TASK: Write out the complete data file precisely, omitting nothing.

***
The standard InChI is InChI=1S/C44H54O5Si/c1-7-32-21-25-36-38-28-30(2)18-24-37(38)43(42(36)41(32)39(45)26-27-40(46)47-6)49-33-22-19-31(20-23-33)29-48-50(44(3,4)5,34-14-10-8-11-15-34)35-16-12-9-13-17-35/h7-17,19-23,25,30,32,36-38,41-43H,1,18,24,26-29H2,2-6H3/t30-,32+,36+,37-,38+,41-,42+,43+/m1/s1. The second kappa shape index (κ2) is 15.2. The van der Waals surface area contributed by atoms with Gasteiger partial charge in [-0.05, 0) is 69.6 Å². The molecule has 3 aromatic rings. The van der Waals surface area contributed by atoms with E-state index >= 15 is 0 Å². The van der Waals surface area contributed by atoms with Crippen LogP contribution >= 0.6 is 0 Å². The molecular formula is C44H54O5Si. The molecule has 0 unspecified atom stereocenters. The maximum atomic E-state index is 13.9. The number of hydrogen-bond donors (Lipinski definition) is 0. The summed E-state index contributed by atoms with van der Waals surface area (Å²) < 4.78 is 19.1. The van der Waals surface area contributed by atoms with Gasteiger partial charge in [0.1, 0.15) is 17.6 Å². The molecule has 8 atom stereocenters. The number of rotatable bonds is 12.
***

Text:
The standard InChI is InChI=1S/C44H54O5Si/c1-7-32-21-25-36-38-28-30(2)18-24-37(38)43(42(36)41(32)39(45)26-27-40(46)47-6)49-33-22-19-31(20-23-33)29-48-50(44(3,4)5,34-14-10-8-11-15-34)35-16-12-9-13-17-35/h7-17,19-23,25,30,32,36-38,41-43H,1,18,24,26-29H2,2-6H3/t30-,32+,36+,37-,38+,41-,42+,43+/m1/s1. The second kappa shape index (κ2) is 15.2. The van der Waals surface area contributed by atoms with Gasteiger partial charge in [-0.05, 0) is 69.6 Å². The molecule has 3 aromatic rings. The van der Waals surface area contributed by atoms with E-state index >= 15 is 0 Å². The van der Waals surface area contributed by atoms with Crippen LogP contribution >= 0.6 is 0 Å². The molecular formula is C44H54O5Si. The molecule has 0 unspecified atom stereocenters. The maximum atomic E-state index is 13.9. The number of hydrogen-bond donors (Lipinski definition) is 0. The summed E-state index contributed by atoms with van der Waals surface area (Å²) < 4.78 is 19.1. The van der Waals surface area contributed by atoms with Gasteiger partial charge in [0.1, 0.15) is 17.6 Å². The molecule has 8 atom stereocenters. The number of rotatable bonds is 12.